The attacks came after the Israeli military acknowledged attacking the Arab Republic hundreds of times over the years in order to eliminate what it regards to be the existential threat posed to it by Iran, and they also follow Prime Minister Netanyahu's promise to do everything that's needed to dislodge his enemy's forces from Syria. While the latest strikes themselves therefore weren't too unexpected, what was surprising to many observers is that Syria was able to repel most of them.
Damascus didn't even employ the much-touted S-300s that its armed forces are currently being trained to use but lesser-known systems such as the Pantsirs and BUKs. This proves that the Syrian Arab Army (SAA) is becoming increasingly capable of defending its sovereign territory from conventional aggression abroad, though it remains to be seen whether it can continue to do so if Israel decides to overwhelm the country with missile swarms. After all, Israel only launched a handful of missiles against its targets and might have been probing Syria's defenses prior to commencing a more sustained assault sometime in the future after it discovers the proverbial chinks in its neighbor's armor.
In the meantime, Iran has always maintained that it doesn't have any "boots on the ground" and that its in-country advisors are legally present in Syria at the request of its democratically elected and legitimate government. Accordingly, they'll leave if asked to do so, though no such request has thus far been made, which is why they insist that they'll stay in Syria to continue fighting terrorism there. Nevertheless, Israel doesn't believe Iran's claims and still regards its presence there as an existential threat, suspecting that Tehran intends to use the country as a launching pad for future attacks against it. Whether truly the case or not, Israel made it clear that it won't back down, though neither will Iran.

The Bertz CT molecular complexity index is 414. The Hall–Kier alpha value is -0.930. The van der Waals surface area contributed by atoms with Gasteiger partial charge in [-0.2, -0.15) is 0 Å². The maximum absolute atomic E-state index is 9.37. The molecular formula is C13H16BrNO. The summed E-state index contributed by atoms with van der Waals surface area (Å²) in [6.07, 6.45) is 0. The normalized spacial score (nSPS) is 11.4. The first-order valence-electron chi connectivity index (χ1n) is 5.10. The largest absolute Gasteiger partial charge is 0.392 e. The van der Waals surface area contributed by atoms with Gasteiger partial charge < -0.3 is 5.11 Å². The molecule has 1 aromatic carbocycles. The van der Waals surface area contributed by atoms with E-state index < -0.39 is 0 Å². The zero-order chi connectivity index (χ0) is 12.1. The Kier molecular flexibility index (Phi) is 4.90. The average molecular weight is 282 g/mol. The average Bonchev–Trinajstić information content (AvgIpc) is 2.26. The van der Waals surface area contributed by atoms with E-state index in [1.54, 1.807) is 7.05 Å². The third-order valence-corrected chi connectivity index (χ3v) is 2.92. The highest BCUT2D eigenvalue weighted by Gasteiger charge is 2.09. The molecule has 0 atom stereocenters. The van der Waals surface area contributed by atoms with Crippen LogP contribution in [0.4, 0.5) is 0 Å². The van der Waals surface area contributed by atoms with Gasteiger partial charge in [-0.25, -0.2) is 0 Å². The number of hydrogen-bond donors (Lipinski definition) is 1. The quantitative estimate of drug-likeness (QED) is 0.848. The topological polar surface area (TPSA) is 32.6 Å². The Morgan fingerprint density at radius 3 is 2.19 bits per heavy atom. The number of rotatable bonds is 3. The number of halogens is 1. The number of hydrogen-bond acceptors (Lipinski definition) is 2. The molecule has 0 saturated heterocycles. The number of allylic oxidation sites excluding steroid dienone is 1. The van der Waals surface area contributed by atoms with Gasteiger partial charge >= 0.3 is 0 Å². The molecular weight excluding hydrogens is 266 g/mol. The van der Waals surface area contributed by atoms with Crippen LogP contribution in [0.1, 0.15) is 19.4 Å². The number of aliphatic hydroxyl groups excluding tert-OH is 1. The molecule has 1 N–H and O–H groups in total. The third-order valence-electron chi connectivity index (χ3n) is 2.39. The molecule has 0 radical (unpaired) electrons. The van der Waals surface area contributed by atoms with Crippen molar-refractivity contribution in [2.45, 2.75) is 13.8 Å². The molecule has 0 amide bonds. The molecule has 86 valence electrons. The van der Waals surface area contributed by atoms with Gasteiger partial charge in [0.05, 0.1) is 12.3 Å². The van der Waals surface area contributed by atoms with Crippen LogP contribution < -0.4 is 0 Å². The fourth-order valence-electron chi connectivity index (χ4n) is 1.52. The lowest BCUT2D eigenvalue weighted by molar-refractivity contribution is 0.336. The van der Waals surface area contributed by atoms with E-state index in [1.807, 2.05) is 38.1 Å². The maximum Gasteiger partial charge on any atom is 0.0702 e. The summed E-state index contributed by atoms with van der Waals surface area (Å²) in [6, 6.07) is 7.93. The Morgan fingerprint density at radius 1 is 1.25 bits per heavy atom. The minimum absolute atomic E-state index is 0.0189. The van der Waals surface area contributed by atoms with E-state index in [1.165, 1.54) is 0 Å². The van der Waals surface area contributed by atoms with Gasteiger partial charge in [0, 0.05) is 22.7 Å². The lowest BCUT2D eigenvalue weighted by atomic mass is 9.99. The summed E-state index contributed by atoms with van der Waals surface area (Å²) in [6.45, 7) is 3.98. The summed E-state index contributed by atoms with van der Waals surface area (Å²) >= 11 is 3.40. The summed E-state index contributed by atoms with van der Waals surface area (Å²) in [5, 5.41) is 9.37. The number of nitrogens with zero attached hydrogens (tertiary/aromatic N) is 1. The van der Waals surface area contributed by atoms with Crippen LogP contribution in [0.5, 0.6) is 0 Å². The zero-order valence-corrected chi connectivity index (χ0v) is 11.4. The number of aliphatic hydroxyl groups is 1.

As the Israeli-Iranian proxy war in Syria intensifies, it might be up to Russia to mediate a solution.
Andrew Korybko is joined by Casey Washer from Ohio, he has a bachelors in Russian from OSU, and teaches Israeli history and Hebrew at a Jewish private school and Pouya Sharif, Iranian student activist from Germany.
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